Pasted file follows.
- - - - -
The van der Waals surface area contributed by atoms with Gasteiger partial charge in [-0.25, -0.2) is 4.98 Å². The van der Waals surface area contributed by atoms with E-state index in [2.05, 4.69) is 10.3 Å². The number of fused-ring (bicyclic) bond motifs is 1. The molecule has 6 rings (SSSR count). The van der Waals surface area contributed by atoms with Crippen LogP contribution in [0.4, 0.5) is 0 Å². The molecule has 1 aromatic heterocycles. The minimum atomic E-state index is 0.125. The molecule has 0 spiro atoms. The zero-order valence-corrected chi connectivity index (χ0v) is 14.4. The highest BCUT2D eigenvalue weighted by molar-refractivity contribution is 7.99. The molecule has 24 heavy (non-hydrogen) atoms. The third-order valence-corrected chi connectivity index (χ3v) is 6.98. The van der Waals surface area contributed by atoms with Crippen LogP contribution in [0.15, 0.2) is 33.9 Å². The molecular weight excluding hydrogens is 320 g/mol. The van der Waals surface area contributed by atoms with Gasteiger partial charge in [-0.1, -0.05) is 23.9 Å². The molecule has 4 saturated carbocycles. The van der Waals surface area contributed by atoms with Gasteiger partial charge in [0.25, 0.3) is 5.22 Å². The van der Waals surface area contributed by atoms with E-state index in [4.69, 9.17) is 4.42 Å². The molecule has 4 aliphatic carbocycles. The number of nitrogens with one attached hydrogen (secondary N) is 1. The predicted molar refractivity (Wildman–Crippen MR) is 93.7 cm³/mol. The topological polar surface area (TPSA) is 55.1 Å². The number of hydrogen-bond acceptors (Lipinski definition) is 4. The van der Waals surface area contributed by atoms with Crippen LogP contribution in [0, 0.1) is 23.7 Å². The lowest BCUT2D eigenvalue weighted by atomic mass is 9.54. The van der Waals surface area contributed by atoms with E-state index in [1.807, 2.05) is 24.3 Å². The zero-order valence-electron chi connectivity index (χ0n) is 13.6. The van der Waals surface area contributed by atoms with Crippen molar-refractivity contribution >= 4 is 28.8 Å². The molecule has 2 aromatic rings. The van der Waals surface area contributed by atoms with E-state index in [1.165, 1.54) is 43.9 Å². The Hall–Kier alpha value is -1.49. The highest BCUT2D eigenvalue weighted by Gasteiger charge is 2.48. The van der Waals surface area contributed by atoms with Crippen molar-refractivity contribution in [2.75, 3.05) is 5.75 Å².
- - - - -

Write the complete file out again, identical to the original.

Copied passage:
The van der Waals surface area contributed by atoms with Gasteiger partial charge in [-0.25, -0.2) is 4.98 Å². The van der Waals surface area contributed by atoms with E-state index in [2.05, 4.69) is 10.3 Å². The number of fused-ring (bicyclic) bond motifs is 1. The molecule has 6 rings (SSSR count). The van der Waals surface area contributed by atoms with Crippen LogP contribution in [0.4, 0.5) is 0 Å². The molecule has 1 aromatic heterocycles. The minimum atomic E-state index is 0.125. The molecule has 0 spiro atoms. The zero-order valence-corrected chi connectivity index (χ0v) is 14.4. The highest BCUT2D eigenvalue weighted by molar-refractivity contribution is 7.99. The molecule has 24 heavy (non-hydrogen) atoms. The third-order valence-corrected chi connectivity index (χ3v) is 6.98. The van der Waals surface area contributed by atoms with Crippen LogP contribution in [0.15, 0.2) is 33.9 Å². The molecular weight excluding hydrogens is 320 g/mol. The van der Waals surface area contributed by atoms with Gasteiger partial charge in [-0.1, -0.05) is 23.9 Å². The molecule has 4 saturated carbocycles. The van der Waals surface area contributed by atoms with Gasteiger partial charge in [0.25, 0.3) is 5.22 Å². The van der Waals surface area contributed by atoms with E-state index in [4.69, 9.17) is 4.42 Å². The molecule has 4 aliphatic carbocycles. The number of nitrogens with one attached hydrogen (secondary N) is 1. The predicted molar refractivity (Wildman–Crippen MR) is 93.7 cm³/mol. The topological polar surface area (TPSA) is 55.1 Å². The number of hydrogen-bond acceptors (Lipinski definition) is 4. The van der Waals surface area contributed by atoms with Crippen LogP contribution in [0, 0.1) is 23.7 Å². The lowest BCUT2D eigenvalue weighted by atomic mass is 9.54. The van der Waals surface area contributed by atoms with E-state index in [1.807, 2.05) is 24.3 Å². The zero-order valence-electron chi connectivity index (χ0n) is 13.6. The van der Waals surface area contributed by atoms with Crippen molar-refractivity contribution >= 4 is 28.8 Å². The molecule has 2 aromatic rings. The van der Waals surface area contributed by atoms with E-state index in [1.165, 1.54) is 43.9 Å². The Hall–Kier alpha value is -1.49. The highest BCUT2D eigenvalue weighted by Gasteiger charge is 2.48. The van der Waals surface area contributed by atoms with Crippen molar-refractivity contribution in [2.75, 3.05) is 5.75 Å².